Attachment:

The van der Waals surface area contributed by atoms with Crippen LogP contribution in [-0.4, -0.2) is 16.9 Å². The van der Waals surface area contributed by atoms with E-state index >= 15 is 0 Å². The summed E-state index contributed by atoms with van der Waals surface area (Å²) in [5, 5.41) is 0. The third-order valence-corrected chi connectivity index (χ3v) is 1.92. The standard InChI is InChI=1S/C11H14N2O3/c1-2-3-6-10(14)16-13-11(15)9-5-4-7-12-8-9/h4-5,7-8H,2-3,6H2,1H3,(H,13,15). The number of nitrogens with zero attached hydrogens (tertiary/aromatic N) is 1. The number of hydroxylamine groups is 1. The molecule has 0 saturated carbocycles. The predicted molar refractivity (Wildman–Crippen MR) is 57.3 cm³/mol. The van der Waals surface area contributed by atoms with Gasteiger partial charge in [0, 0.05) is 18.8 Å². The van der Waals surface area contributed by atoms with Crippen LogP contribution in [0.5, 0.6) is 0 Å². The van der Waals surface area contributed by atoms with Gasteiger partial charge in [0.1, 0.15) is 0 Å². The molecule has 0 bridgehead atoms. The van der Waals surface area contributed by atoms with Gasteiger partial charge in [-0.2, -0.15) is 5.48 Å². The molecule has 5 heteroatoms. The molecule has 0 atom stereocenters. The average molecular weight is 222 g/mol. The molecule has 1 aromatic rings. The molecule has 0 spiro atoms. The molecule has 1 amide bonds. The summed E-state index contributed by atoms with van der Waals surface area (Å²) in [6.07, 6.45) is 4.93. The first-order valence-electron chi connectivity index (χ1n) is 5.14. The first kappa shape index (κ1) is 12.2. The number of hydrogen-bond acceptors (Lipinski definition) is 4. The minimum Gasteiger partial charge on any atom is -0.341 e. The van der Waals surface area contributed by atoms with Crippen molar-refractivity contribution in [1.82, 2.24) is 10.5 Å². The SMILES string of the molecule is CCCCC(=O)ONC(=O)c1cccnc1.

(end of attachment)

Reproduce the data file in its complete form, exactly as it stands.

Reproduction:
The van der Waals surface area contributed by atoms with Crippen LogP contribution in [-0.4, -0.2) is 16.9 Å². The van der Waals surface area contributed by atoms with E-state index >= 15 is 0 Å². The summed E-state index contributed by atoms with van der Waals surface area (Å²) in [5, 5.41) is 0. The third-order valence-corrected chi connectivity index (χ3v) is 1.92. The standard InChI is InChI=1S/C11H14N2O3/c1-2-3-6-10(14)16-13-11(15)9-5-4-7-12-8-9/h4-5,7-8H,2-3,6H2,1H3,(H,13,15). The number of nitrogens with zero attached hydrogens (tertiary/aromatic N) is 1. The number of hydroxylamine groups is 1. The molecule has 0 saturated carbocycles. The predicted molar refractivity (Wildman–Crippen MR) is 57.3 cm³/mol. The van der Waals surface area contributed by atoms with Gasteiger partial charge in [0, 0.05) is 18.8 Å². The van der Waals surface area contributed by atoms with Crippen LogP contribution in [0.5, 0.6) is 0 Å². The van der Waals surface area contributed by atoms with Gasteiger partial charge in [0.1, 0.15) is 0 Å². The molecule has 0 bridgehead atoms. The van der Waals surface area contributed by atoms with Gasteiger partial charge in [-0.2, -0.15) is 5.48 Å². The molecule has 5 heteroatoms. The molecule has 0 atom stereocenters. The average molecular weight is 222 g/mol. The molecule has 1 aromatic rings. The molecule has 0 spiro atoms. The molecule has 1 amide bonds. The summed E-state index contributed by atoms with van der Waals surface area (Å²) in [6.07, 6.45) is 4.93. The first-order valence-electron chi connectivity index (χ1n) is 5.14. The first kappa shape index (κ1) is 12.2. The number of hydrogen-bond acceptors (Lipinski definition) is 4. The minimum Gasteiger partial charge on any atom is -0.341 e. The van der Waals surface area contributed by atoms with Crippen molar-refractivity contribution in [1.82, 2.24) is 10.5 Å². The SMILES string of the molecule is CCCCC(=O)ONC(=O)c1cccnc1.